Just recently Yeti has started making coolers with wheels. Though this is a slight departure from their usual lineup and Yeti’s wheeled coolers are arguably hard to find in some stores.
The two Yeti cooler models with wheels are the Yeti Tundra Haul and the Yeti and the Yeti Roadie 48. Of them, the Tundra Haul has a slightly higher capacity as well as a more robustly insulated lid.
Yeti has gone so many years without offering rolling coolers that camping accessory manufacturers like Camco and Sherpa have started offering compatible cooler wheel kits. They are a great option for adding wheels to your existing Yeti cooler to improvise as a roller when you need it to.
Does Yeti Make a Rolling Cooler?
Yeti recently started offering the Tundra Haul and the Roadie 48 with wheels. Both have been met with favorable reviews.
The Yeti Tundra is their most popular model, though the only version with wheels is the 45-quart capacity “Tundra Haul.” All the other Tundra volume models are devoid of wheels.
The Yeti Roadie with wheels is available in a 48- and 60-quart capacity and comes with a robust telescoping handle. Just note that the Yeti Roadie 24 is the same original model with a strap handle.
Does Yeti Make a Wheel Kit?
Yeti themselves don’t make a wheel kit, but several aftermarket accessory manufacturers do. Of them, Rambler, Sherpa, Badger, and Camco tend to have the best wheel kits that are compatible with the most popular Yeti coolers.
Sea Striker makes an all-terrain cargo cart that is compatible with most 55-quart coolers. I like how you can use it to carry a mid-size Yeti cooler on a trip to the beach, and then repurpose it for hauling other things when needed. Definitely
Why Do Yetis Not Have Wheels?
Yeti’s founders originally engineered their coolers to answer a lot of the problems you find with common coolers. Yeti’s founders were serious outdoorsmen who found that wheels and handles tended to be a hassle in rough, primitive environments.
Since wheels and retractable handle systems are often the first things to fail, they left them out of their original models.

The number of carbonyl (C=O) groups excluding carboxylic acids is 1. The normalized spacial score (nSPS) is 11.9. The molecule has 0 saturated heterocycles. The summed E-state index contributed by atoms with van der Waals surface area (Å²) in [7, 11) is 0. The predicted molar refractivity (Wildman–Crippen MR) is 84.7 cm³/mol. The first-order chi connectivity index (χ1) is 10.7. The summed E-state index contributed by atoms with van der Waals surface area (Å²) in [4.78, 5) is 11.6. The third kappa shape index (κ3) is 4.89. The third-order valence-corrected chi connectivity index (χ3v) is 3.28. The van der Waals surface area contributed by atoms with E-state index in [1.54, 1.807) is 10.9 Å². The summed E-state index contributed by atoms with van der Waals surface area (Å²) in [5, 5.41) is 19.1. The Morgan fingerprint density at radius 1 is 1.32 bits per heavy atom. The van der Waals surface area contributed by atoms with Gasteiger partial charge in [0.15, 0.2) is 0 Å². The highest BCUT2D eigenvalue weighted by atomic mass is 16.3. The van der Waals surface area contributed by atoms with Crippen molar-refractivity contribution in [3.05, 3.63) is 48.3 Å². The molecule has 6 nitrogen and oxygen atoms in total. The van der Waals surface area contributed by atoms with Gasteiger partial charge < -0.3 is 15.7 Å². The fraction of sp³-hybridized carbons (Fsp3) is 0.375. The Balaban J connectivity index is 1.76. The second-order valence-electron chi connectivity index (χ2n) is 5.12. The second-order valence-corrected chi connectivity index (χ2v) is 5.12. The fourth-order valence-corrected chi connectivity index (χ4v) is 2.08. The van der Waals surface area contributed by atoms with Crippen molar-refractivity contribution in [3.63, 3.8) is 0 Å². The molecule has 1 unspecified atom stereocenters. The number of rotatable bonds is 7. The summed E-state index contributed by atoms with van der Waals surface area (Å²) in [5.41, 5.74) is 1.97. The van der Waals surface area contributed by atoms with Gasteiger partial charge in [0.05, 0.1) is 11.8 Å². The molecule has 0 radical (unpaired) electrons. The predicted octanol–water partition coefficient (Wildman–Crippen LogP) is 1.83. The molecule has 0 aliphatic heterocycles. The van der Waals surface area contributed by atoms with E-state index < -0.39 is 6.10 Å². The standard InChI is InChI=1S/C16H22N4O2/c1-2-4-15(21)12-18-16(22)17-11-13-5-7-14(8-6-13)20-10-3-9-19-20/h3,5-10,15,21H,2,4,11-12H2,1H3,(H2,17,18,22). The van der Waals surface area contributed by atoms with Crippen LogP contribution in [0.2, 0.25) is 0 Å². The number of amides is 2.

Instead, they focused on creating coolers with superior thermal efficiency and robust engineering. This includes well-insulated lids that seal tightly to make the most out of the cold payload within.
The rapidly growing popularity of Yeti coolers has encouraged a re-think of some of their models. To the point, that Yeti now offers a limited, but growing lineup of coolers with wheels.
Is a Cooler with Wheels Better?
The heavier a cooler gets the more convenient wheels become. Especially if you’re going to be hauling that cooler all by yourself.
Though when you get into muddy, loose surface conditions the wheels on a cooler become less and less effective. In mud and sand, a lot of cooler wheels just sit there and you end up dragging the cooler more than rolling it.
Worse still, you’re then compelled to pick up the dirty cooler to carry it making a mess out of your clothes. So, if the surface you need to cross looks sloppy from the get-go, it’s best to just carry the cooler from the start.
The other thing that decreases the value of a wheeled cooler is that a lot of telescoping or retractable handle systems get stubbornly jammed and remain persistently in the way. Though Yeti did a good job of engineering their cooler handles to move smoothly and prevent dirt from getting into the shaft mechanism.
Yeti has finally embraced wheeled coolers in the form of the Yeti Tundra Haul and the Yeti Roadie. Both are well-engineered to avoid a lot of the foibles suffered by lesser-wheeled coolers.
Yeti originally resisted models having wheels and handles as they were constantly a problem in the rough environments that the founders designed their coolers to handle. So, they made sure to engineer their new wheel cooler models to be able to handle rugged conditions.
If you already have a Yeti cooler, and you want to find a way to add wheels to it, there are some accessory manufacturers to consider. While Yeti themselves don’t yet sell wheel kits you can get some good ones via companies like Camco, Rambler, and Sherpa.
Wheels on a cooler make a lot of sense with larger models that you might not be able to carry on your own. Though even the best-engineered rolling cooler is still going to struggle in glutinous mud and soft sand.
If the surface conditions do look bad, you might want to start out carrying the cooler. That way you don’t have to risk having to pick up a dirty cooler 2 minutes into your walk to soil your clean clothes.